Whatsmore, the Dutch translation is even more confusing as they’re called Kastanje Champignons and a little different in texture and shape compared to the cremini mushrooms I’ve used in Canada.

      Still, I understand that this must be frustrating so I’ll be adding a note at the top of this post for others to clarify.

      The good news is that this same recipe can still be applied to Pholiota adiposa (cinnamon cap mushrooms). The only difference is that the bottom part of their long stems will need to be removed as they can be a bit tough.

      If you do try the recipe and are happy with the results, I’d appreciate a new rating.

      Thanks for your help and have an awesome day, fellow mushroom lover!

  2. 5 stars
    Never cooked mushrooms quite like this before, but wow, great tips and they turned out better than usually! Perfect texture and heaps of flavour too! Thanks for sharing your knowledge!

  3. 5 stars
    I adore mushrooms (literally just had them with my breakfast this morning – no kidding)! But the real epiphany for me with this recipe was the squeeze of lemon. Just that little lift of brightness, which is a surprising game-changer! Great pics, too – thanks!!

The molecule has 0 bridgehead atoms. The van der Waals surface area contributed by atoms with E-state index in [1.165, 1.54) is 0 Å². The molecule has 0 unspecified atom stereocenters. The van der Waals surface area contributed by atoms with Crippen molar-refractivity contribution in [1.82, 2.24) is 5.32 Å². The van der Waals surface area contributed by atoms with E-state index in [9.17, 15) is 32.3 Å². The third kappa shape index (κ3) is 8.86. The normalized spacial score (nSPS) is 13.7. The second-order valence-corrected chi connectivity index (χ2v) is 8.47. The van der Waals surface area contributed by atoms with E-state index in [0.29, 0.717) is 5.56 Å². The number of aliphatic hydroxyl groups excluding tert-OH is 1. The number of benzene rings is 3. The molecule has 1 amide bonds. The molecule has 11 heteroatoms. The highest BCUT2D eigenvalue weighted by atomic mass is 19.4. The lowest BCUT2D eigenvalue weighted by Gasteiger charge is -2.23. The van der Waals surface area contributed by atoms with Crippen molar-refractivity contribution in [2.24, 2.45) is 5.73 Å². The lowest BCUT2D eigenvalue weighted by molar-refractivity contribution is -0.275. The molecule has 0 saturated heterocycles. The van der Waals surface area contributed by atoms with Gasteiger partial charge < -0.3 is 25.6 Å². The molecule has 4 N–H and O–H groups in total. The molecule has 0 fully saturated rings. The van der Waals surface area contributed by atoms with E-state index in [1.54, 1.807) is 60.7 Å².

4. 5 stars
    Garlic and mushrooms are a match made in heaven. I just cannot resist them. Your recipe was so easy to prepare and delicious.

  5. 5 stars
    Thank you for the plethora of information on cleaning, cooking and eating. I look forward to using the information for quite some time.

  6. 5 stars
    I made these mushrooms to go along with some beautiful cuts of ribeye steaks. It made such an incredible pairing! The mushrooms came out fantastic.

  7. 5 stars
    At the farmer’s market yesterday, I got a box of chestnut mushrooms to try, never had them before. I was looking for a recipe today & came upon yours. I made them & served them in a bed of fettuccine. Oh my goodness your recipe tasted fabulous. I’ve bookmarked it to make again. Thanks for posting!🍄😋👍

  8. Crimini, portabella and chestnut are not the same mushrooms
    Portabella are just grownup older crimini. Both Argicus bisporus

    But Chestnuts are Pholiota adiposa

    On the other hand, the recipe is good.